The litany of offences the committee revealed is mind-boggling. They were accused of stealing iron ore by overloading their own trucks, and bribing everyone from port officials to customs to politicians in order to keep them quiet. Adani demonstrated a blatant disregard for local communities by building air-strips without permission, and building water intakes on other people's land.
Is this really a company we trust to take care of one of the world's greatest natural wonders?
Blinding Nemo - the disastrous effects of dredging
Dredging refers to the act of scooping up large quantities of seabed in order to make way for ports and other projects, or to widen shipping lanes. Sediment is created during the dredging process, and when the spoils are later dumped somewhere else.
The sediment muddies the water, blocking sunlight from reaching the coral and seagrass below, thereby stunting their development. As the coral and seagrass provide shelter and food for the fish, turtles and dugongs that call the Reef home, dredging can have very serious consequences for the overall health of the Reef.
Researchers at James Cook University found that the larval development of clownfish was severely stunted by increased sediment in the water, doubling the time it took them to reach juvenile status.
According to calculations by Jon Brodie, Senior Principal research Officer at James Cook University, 140 million tonnes of marine sediment could be dumped on the reef if all the port development plans planned for the next decade were to go ahead.
Dredging in Cairns, Great Barrier Reef / Credit - Xanthe Rivett, CAFNEC, WWF
Climate change represents the greatest existential threat to the reef.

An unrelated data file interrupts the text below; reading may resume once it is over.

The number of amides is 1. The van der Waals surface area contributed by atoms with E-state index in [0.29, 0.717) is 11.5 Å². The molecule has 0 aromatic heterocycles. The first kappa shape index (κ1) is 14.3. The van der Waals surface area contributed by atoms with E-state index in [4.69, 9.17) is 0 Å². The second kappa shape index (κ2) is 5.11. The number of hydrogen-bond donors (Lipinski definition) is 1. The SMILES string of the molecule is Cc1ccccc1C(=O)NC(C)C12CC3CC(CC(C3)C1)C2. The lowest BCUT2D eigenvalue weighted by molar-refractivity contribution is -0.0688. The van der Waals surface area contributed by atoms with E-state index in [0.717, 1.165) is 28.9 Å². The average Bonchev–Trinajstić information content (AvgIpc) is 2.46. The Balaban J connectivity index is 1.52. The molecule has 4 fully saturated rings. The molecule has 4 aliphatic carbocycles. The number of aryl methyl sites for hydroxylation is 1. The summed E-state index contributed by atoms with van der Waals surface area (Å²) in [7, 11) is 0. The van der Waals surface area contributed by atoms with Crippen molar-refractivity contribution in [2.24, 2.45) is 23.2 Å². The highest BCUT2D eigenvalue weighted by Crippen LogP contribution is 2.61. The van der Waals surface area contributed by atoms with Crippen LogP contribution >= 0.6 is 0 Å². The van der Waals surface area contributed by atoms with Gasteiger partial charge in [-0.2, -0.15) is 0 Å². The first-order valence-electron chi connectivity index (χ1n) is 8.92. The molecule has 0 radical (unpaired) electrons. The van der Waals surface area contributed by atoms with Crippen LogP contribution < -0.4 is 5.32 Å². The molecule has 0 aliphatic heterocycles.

Warm waters kill coral. And the shallow waters of the Great Barrier Reef heat up particularly quickly, as they reside on a broad continental shelf that denies them access to deeper cool waters. Tim Flannery has described the effect as being like 'a shallow saucer of water left in the sun'.
When carbon dioxide is absorbed in the water it creates carbonic acid, leading to ocean acidification. Increased acidity dissolves the calcium carbonate necessary to form coral, and destroys the symbiotic relationship between algae and coral that produces the brilliant colours of the reef. When coral and algae no longer support each other the coral turns a ghostly white colour. This is refered to as bleaching.
Coral-loss has severe flow-on effects for the rest of the reef ecosystem as coral provides shelter for young fish. Alarmingly, the oceans are now acidifying at the fastest rate in 30 million years. According to the International Programme on the State of the Ocean (IPSO), urgent and drastic cuts to our fossil fuel consumption are necessary if we are to avoid a mass extinction event in our oceans.
All the proposed mining operations along the shoreline and in the Galilee Basin will intensify a vicious circle of destruction. First, the removal of the coal will require massive amount of dredging and dumping, and increased shipping through the reef. Then, the final product will be shipped to India, and burned in coal-fired factories, releasing massive amounts of carbon dioxide into the atmosphere, which will eventually return to the Reef, rapidly warming its waters as it's reabsorbed.
That's why the health of the Reef (and the planet in general) depends on that coal staying in the ground.
Credit - Dean Sewell, Greenpeace
Please join hundreds of thousands of Australians and add your name to the petition for the Great Barrier Reef:
Federal Environment Minister:
Please take immediate action to protect the Great Barrier Reef and halt all industrial development activity in the Great Barrier Reef World Heritage Area and surrounds. We ask that you do not approve any new major coastal developments until the strategic assessment of the Reef has been completed.